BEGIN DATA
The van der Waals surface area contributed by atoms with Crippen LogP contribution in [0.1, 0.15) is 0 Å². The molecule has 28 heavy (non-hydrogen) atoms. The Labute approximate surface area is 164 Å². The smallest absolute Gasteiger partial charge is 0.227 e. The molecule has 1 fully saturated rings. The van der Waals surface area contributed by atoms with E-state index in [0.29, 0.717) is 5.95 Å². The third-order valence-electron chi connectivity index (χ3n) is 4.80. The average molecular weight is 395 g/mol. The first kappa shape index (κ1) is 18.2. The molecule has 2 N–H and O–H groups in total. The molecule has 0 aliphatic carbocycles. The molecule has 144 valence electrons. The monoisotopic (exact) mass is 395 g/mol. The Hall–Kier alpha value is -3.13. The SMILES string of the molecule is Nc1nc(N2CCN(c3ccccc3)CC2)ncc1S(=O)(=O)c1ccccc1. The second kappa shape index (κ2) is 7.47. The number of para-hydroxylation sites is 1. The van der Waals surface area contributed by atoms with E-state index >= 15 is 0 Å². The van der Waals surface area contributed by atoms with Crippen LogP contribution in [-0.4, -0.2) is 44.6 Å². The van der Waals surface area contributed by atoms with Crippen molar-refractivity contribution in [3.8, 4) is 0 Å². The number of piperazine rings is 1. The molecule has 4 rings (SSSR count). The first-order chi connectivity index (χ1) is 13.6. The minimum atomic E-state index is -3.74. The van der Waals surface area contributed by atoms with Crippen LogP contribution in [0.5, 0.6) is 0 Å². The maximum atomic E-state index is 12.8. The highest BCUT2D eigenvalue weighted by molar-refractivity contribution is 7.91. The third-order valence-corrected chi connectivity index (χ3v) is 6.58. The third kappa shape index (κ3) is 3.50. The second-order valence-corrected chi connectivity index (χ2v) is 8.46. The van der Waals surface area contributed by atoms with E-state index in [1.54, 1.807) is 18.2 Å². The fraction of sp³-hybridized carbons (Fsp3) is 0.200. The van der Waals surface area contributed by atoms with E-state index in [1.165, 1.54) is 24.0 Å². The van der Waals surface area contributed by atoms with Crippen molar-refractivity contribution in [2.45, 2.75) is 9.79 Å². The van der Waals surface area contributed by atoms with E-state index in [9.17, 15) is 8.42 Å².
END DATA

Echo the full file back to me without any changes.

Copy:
The van der Waals surface area contributed by atoms with Crippen LogP contribution in [0.1, 0.15) is 0 Å². The molecule has 28 heavy (non-hydrogen) atoms. The Labute approximate surface area is 164 Å². The smallest absolute Gasteiger partial charge is 0.227 e. The molecule has 1 fully saturated rings. The van der Waals surface area contributed by atoms with E-state index in [0.29, 0.717) is 5.95 Å². The third-order valence-electron chi connectivity index (χ3n) is 4.80. The average molecular weight is 395 g/mol. The first kappa shape index (κ1) is 18.2. The molecule has 2 N–H and O–H groups in total. The molecule has 0 aliphatic carbocycles. The molecule has 144 valence electrons. The monoisotopic (exact) mass is 395 g/mol. The Hall–Kier alpha value is -3.13. The SMILES string of the molecule is Nc1nc(N2CCN(c3ccccc3)CC2)ncc1S(=O)(=O)c1ccccc1. The second kappa shape index (κ2) is 7.47. The number of para-hydroxylation sites is 1. The van der Waals surface area contributed by atoms with E-state index >= 15 is 0 Å². The van der Waals surface area contributed by atoms with Crippen LogP contribution in [-0.4, -0.2) is 44.6 Å². The van der Waals surface area contributed by atoms with Crippen molar-refractivity contribution in [3.8, 4) is 0 Å². The number of piperazine rings is 1. The molecule has 4 rings (SSSR count). The first-order chi connectivity index (χ1) is 13.6. The minimum atomic E-state index is -3.74. The van der Waals surface area contributed by atoms with Crippen LogP contribution in [0.5, 0.6) is 0 Å². The maximum atomic E-state index is 12.8. The highest BCUT2D eigenvalue weighted by molar-refractivity contribution is 7.91. The third-order valence-corrected chi connectivity index (χ3v) is 6.58. The third kappa shape index (κ3) is 3.50. The second-order valence-corrected chi connectivity index (χ2v) is 8.46. The van der Waals surface area contributed by atoms with E-state index in [1.54, 1.807) is 18.2 Å². The fraction of sp³-hybridized carbons (Fsp3) is 0.200. The van der Waals surface area contributed by atoms with E-state index in [1.165, 1.54) is 24.0 Å². The van der Waals surface area contributed by atoms with Crippen molar-refractivity contribution in [2.45, 2.75) is 9.79 Å². The van der Waals surface area contributed by atoms with E-state index in [9.17, 15) is 8.42 Å².